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Coccydynia

Pain in the Tailbone

Coccydynia is a condition commonly known as tailbone pain. It results from trauma or irritation of the coccyx (tailbone), a boney structure found at the bottom of the spine. Tailbone pain may start after a backward fall, prolonged sitting on hard surfaces, joint degeneration, pregnancy, and vaginal childbirth.

While tailbone pain usually improves on its own, sometimes it may go undiagnosed and persist for several months or longer. A pain specialist can diagnose tailbone pain and provide treatments that bring you much needed relief.

What is the Tailbone?

The coccyx (tailbone) is the ending of the spinal column. It contains several bone segments that are fused and it attaches, through a joint, to the large sacral bone above. Because it corresponds to the location of an animals tail, the coccyx is called the tailbone."

  • The coccyx is an important attachment site for tendons, ligaments, and muscles in the pelvis. It bears the bodys weight and acts as a shock absorber when a person sits.
  • Its position under the skin, leveled with the cleft of the buttocks, makes the tailbone likely to get bruised or fractured.
  • Some people have a coccyx that curves too far instead of pointing straight down, predisposing them to injuries and pain.

What Causes Tailbone Pain?

In most cases, tailbone pain starts after a trauma and is not a sign of a threatening condition.

Tailbone pain is caused by:

  • Falls. Tailbone pain may start with a fall where a person lands on the buttocks, bruising, breaking, or dislocating (shifting out of place) the tailbone.
  • Repetitive Strain. Sports like bicycling and rowing require back and forth movements that stretch the ligaments and tendons attached to the tailbone.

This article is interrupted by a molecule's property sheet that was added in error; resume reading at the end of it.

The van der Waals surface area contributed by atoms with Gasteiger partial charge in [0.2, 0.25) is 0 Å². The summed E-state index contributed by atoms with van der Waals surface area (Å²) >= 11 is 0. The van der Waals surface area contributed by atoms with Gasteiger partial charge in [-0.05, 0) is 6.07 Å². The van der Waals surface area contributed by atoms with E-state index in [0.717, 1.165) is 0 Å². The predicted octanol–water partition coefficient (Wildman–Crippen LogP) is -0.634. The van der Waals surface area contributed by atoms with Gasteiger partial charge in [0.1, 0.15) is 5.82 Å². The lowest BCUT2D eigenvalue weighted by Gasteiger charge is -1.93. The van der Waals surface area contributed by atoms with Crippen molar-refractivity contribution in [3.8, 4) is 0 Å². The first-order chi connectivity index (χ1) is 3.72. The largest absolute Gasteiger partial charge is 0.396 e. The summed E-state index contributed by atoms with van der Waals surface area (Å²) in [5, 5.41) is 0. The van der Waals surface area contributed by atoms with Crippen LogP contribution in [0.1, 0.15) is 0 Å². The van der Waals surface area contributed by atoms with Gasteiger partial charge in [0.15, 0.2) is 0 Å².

• Pregnancy and childbirth. Pregnancy hormones soften the pelvic tissues, causing the tailbone to shift. Constipation, the weight of the growing baby, and vaginal birth can push against the tailbone, causing pain.
  • Obesity or excessive weight loss. Excess weight puts pressure on the coccyx, changing its position. Conversely, an underweight person, does not have enough fat in their buttocks to prevent the tailbone from rubbing against surrounding tissues. This creates inflammation and pain.
  • Sitting too much. Sitting on a hard and narrow surface puts pressure on the tailbone.
  • Cancer. In rare cases, the tailbone may develop cancer.

Symptoms in people with tailbone problems

Most people have tailbone pain only in the buttocks. Other people may feel that their pain radiates (moves) to the pelvis and legs. Radiating pain can start if the tail bone presses on a nearby nerve grouping, called the Ganglion Impar.

Most people with tailbone pain have:

  • An achy or stabbing pain in the buttocks
  • Pain when standing up from a seated position
  • Increased pain when sitting for long periods
  • Pain during bowel movements
  • Pain during sexual intercourse

Finding a diagnosis for tailbone pain

Your pain specialist will start by asking about your medical history and conducting a thorough physical exam that checks for tenderness around the tailbone area.

The following tests are useful:

  • X-rays
  • MRI or CT scan
  • Bone scan

Treatments for tailbone pain

Tailbone injuries heal slowly and may cause long-term pain if a person does not receive adequate care.

Initial tailbone pain treatments include:

  • Over-the-counter pain relievers
  • Ice/heat therapy
  • Special pillows to cushion the tailbone
  • Stretching and improved posture
  • Physical therapy and massage to reduce muscle tension and ligament strain
  • Manual manipulation to realign the coccyx into the correct position
  • Corticosteroid injections to decrease inflammation around the tailbone
For additional pain relief, a pain specialist provides the following treatments:

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